Schneider: From Hot Chicks to Male Gigolos

Actor/writer/comedian Rob Schneider is quite aware of the predicament of the comedy sequel. Though his new movie ‘Deuce Bigalow: European Gigolo,’ which opens this summer on August 12, will be his first sequel, Schneider seems to be an authority on the subject.
‘It is hard to make a comedy sequel,’ Schneider said. ‘But there is one comedy sequel that is better than the first and that’s ‘Pink Panther Strikes Again.’ When I first watched that, I laughed my balls off.’
From the set of his current project, a movie called ‘The Benchwarmers’ with Craig Kilborn and ‘Napoleon Dynamite’ star John Heder, Schneider assures that though his famous gigolo character is no Clouseau, his summer sequel will not let down anyone who enjoyed the first.
‘This one’s a little more extreme,’ Schneider said. ‘We have a girl who’s from Chernobyl, so she’s got a huge cock on her face. There’s a veil though.’
This summer comedy features the same undesirable male prostitute, Deuce Bigalow, whom Schneider created back in 1999. In this movie, however, Deuce heads to Amsterdam where he competes with fellow European gigolos in a series of dates with unfortunately disfigured and oddly sized women, all in an effort to clear the name of his former pimp, played by Eddie Griffin.
‘He’s very funny, especially in this movie. He’s a really classic performer,’ Schneider said of Griffin.
In an odd twist of fate, former commercial director Mike Bigalow, whose work and name have no connection to the original, took the helm as director, his first on a feature film. Schneider has clearly been asked a lot about the name and did not share my enthusiasm for the coincidence.
‘His kids were tortured by the first one, so they let him direct this one,’ Schneider joked.
‘European Gigolo’ was shot entirely in Amsterdam, where the majority of the movie takes place. Schneider spoke positively of the city, learning more about the people than the legalized drugs and prostitution.
‘I loved it,’ Schneider said. ‘It’s a beautiful city. It was difficult to work there sometimes. The crews don’t work the same. For overtime, they vote about whether to keep working or go home. But I understand it when I see these crew guys going down on a boat in this beautiful place and think, ‘Hey, their time off is valuable.”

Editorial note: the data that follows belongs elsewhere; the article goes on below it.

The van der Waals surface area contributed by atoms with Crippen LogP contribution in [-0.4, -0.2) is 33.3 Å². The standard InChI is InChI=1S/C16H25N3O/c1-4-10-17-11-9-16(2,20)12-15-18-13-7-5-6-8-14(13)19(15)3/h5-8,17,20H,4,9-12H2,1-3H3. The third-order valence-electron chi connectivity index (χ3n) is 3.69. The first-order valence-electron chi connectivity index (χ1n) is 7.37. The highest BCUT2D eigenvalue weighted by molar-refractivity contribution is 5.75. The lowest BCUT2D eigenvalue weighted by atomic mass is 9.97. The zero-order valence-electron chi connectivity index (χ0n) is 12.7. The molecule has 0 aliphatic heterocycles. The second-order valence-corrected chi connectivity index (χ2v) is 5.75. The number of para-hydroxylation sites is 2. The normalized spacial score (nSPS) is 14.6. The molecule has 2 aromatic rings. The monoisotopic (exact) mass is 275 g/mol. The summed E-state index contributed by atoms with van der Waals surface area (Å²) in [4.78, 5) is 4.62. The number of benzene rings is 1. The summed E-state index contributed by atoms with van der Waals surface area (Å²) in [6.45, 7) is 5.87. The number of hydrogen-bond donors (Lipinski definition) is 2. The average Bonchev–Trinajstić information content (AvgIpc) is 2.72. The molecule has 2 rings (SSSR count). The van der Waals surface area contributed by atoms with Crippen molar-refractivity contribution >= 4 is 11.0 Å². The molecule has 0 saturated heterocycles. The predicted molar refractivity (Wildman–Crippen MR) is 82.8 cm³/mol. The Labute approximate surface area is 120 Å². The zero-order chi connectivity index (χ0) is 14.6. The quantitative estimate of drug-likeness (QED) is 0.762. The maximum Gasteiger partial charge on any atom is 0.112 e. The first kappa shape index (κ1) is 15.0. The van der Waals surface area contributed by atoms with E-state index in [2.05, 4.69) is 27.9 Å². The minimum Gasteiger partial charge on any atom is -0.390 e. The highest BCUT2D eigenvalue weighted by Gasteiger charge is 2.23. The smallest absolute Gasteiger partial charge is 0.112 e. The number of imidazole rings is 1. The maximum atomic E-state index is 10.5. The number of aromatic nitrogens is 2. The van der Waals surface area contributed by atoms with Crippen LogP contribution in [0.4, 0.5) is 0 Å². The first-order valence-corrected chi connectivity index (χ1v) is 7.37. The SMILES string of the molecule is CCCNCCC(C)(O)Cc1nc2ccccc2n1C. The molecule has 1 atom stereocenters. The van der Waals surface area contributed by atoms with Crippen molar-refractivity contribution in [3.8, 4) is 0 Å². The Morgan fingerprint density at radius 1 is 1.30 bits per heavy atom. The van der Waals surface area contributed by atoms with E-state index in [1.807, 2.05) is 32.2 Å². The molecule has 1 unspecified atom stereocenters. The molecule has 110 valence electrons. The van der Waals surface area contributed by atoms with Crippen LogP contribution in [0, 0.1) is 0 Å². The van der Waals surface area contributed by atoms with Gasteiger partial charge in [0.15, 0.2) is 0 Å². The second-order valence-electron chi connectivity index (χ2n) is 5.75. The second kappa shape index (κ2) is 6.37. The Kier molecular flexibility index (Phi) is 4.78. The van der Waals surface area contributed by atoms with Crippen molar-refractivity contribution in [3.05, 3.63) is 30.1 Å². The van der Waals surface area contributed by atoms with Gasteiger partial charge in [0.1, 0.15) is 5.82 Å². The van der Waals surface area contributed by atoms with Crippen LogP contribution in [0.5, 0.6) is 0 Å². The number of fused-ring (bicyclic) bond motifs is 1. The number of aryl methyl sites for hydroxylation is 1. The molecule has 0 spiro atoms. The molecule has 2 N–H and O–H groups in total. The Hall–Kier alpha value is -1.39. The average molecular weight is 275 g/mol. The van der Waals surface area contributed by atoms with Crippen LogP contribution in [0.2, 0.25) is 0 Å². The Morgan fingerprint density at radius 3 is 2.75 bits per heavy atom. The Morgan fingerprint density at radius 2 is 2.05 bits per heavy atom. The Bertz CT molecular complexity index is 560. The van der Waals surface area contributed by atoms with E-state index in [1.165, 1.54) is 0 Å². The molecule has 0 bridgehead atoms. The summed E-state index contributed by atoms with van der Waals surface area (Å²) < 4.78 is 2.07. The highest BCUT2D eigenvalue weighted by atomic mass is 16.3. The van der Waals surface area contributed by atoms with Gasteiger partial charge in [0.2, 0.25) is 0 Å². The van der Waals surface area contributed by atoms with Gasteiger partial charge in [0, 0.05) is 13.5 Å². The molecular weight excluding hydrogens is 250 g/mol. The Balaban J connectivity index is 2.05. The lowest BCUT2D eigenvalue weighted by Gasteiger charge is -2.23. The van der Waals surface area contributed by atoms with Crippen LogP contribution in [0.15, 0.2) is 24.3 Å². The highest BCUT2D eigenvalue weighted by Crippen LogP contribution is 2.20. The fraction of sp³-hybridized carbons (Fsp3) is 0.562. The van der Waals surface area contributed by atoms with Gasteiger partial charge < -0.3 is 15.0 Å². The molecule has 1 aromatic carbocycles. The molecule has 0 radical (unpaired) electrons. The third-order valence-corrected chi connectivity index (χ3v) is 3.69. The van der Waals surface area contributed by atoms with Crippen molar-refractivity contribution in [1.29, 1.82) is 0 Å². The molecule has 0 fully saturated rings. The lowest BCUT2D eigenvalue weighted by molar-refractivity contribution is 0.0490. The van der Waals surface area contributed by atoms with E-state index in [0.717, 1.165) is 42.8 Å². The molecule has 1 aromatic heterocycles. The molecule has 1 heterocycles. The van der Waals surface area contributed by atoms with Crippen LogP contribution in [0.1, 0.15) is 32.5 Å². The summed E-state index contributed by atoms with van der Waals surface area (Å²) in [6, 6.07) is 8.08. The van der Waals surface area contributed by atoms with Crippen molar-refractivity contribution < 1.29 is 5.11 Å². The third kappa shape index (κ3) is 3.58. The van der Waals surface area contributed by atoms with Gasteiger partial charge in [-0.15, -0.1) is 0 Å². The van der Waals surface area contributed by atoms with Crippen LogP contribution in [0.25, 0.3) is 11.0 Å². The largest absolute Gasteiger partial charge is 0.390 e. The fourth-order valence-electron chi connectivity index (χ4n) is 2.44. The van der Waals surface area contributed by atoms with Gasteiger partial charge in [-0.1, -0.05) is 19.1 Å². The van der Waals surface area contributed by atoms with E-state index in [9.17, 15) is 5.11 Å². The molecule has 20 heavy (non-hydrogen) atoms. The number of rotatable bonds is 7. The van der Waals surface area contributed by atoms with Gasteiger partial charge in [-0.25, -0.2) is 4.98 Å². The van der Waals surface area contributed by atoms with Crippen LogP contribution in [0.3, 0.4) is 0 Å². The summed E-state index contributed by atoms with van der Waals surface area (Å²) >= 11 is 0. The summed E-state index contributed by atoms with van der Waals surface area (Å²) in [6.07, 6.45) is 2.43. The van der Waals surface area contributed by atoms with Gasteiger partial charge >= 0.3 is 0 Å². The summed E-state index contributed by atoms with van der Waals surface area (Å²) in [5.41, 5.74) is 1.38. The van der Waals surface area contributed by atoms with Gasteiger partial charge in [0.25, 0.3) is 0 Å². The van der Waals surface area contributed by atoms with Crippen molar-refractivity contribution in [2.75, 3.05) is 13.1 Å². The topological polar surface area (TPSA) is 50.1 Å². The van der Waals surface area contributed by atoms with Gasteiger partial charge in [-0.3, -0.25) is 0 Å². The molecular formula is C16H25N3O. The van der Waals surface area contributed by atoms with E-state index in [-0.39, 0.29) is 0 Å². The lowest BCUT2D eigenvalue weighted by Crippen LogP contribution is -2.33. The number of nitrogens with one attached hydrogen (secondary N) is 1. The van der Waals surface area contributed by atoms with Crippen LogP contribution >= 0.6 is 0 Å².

Schneider has been in the comedy business for a good 20 years, first getting his public notice as a comedian on ‘The Late Show with David Letterman’ in 1982. But it wasn’t until his four seasons on ‘Saturday Night Live,’ from 1990 to 1994, that the comedian rose to a level of stardom out of which he could make a career.
‘It was like being in a ‘You’ve Made It Club.’ I haven’t watched it since I left. But Amy Poehler’s on it, who’s funny,’ Schneider said.
Though Schneider doesn’t seem to enjoy talking about his time at SNL very much, he spoke of how it became a part of him and how it solidified his professional and personal friendships even after his departure.
‘Sometimes when I’m at home at one in the morning and trying to roll what’s left of a joint, I’ll get an idea, run for a piece of paper and think that I can use it for Saturday. But I can’t anymore. So then I just call Adam [Sandler],’ Schneider said.
Close friends Schneider and Sandler have known each other for 30 years. Their professional relationship began on SNL, and continued through their many movies together. Sandler, whom Schneider calls a ‘real comic genius,’ produces all of Schneider’s movies for his company. And as many of his fans know, Schneider can be found in many of Sandler’s movies, often chiming in with the same memorable phrases, starting back with ‘The Waterboy.’
‘After saying ‘You can do it,’ [Sandler] said, ‘In two weeks you won’t be able to go anywhere without hearing, ‘You can do it!” Now we put it in every movie, which is a little ridiculous,’ said Schneider.
Since the first ‘Deuce Bigalow’ movie, Schneider has become more prevalant in Sandler movies and proven that he can carry a movie as the lead, creating a niche for himself as a self-deprecating loser often found in extraordinary situations.
‘I liked ’50 First Dates’ with Sandler,’ Schneider said. ”The Hot Chick’ was fun, too. I love to work. Those girls were really fun, real guy’s girls. You could just hang with them. Good sense of humor and they laugh at everything I say, which is nice.’
Despite Schneider’s long career, the actor explained how it is on the set of ‘The Benchwarmers,’ in which he has benefited the most from the perks of being and actor.
‘I’m a big fan of baseball,’ said Schneider. ‘In this movie ‘The Benchwarmers,’ we just did a scene with Reggie Jackson. We have the same hero, Willie Mays, so Reggie gets him on the phone and I got to meet one of my heroes. I met the last two presidents and they don’t even hold a candle to Willie Mays.’
After ‘The Benchwarmers,’ Schneider plans to take some time off, maybe go to Cuba and buy some old movie posters.
When asked whether he has ever met any real-life gigolos, Schneider answered, ‘Only Richard Gere.’
‘Deuce Bigalow: European Gigolo’ comes out August 12 in theaters everywhere.